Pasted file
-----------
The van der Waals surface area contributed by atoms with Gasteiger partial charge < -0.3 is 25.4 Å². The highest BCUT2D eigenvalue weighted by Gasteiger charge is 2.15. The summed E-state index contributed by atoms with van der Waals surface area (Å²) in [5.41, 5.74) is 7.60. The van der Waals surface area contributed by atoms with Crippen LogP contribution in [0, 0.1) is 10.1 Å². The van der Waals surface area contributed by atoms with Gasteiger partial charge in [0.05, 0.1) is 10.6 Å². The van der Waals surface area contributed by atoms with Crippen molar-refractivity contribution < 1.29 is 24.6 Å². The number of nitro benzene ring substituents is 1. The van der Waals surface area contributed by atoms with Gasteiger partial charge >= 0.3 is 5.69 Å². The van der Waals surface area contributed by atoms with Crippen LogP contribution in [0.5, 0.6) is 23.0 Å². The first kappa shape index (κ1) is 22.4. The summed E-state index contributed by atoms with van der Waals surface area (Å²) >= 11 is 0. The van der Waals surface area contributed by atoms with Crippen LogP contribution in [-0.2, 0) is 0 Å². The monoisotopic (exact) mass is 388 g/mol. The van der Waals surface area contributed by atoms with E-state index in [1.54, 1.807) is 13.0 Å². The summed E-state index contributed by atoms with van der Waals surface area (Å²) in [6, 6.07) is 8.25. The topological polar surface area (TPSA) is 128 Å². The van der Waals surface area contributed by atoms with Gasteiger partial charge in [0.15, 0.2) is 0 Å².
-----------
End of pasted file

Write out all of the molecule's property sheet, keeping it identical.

The van der Waals surface area contributed by atoms with Gasteiger partial charge < -0.3 is 25.4 Å². The highest BCUT2D eigenvalue weighted by Gasteiger charge is 2.15. The summed E-state index contributed by atoms with van der Waals surface area (Å²) in [5.41, 5.74) is 7.60. The van der Waals surface area contributed by atoms with Crippen LogP contribution in [0, 0.1) is 10.1 Å². The van der Waals surface area contributed by atoms with Gasteiger partial charge in [0.05, 0.1) is 10.6 Å². The van der Waals surface area contributed by atoms with Crippen molar-refractivity contribution < 1.29 is 24.6 Å². The number of nitro benzene ring substituents is 1. The van der Waals surface area contributed by atoms with Gasteiger partial charge >= 0.3 is 5.69 Å². The van der Waals surface area contributed by atoms with Crippen LogP contribution in [0.5, 0.6) is 23.0 Å². The first kappa shape index (κ1) is 22.4. The summed E-state index contributed by atoms with van der Waals surface area (Å²) >= 11 is 0. The van der Waals surface area contributed by atoms with Crippen LogP contribution in [-0.2, 0) is 0 Å². The monoisotopic (exact) mass is 388 g/mol. The van der Waals surface area contributed by atoms with E-state index in [1.54, 1.807) is 13.0 Å². The summed E-state index contributed by atoms with van der Waals surface area (Å²) in [6, 6.07) is 8.25. The topological polar surface area (TPSA) is 128 Å². The van der Waals surface area contributed by atoms with Gasteiger partial charge in [0.15, 0.2) is 0 Å².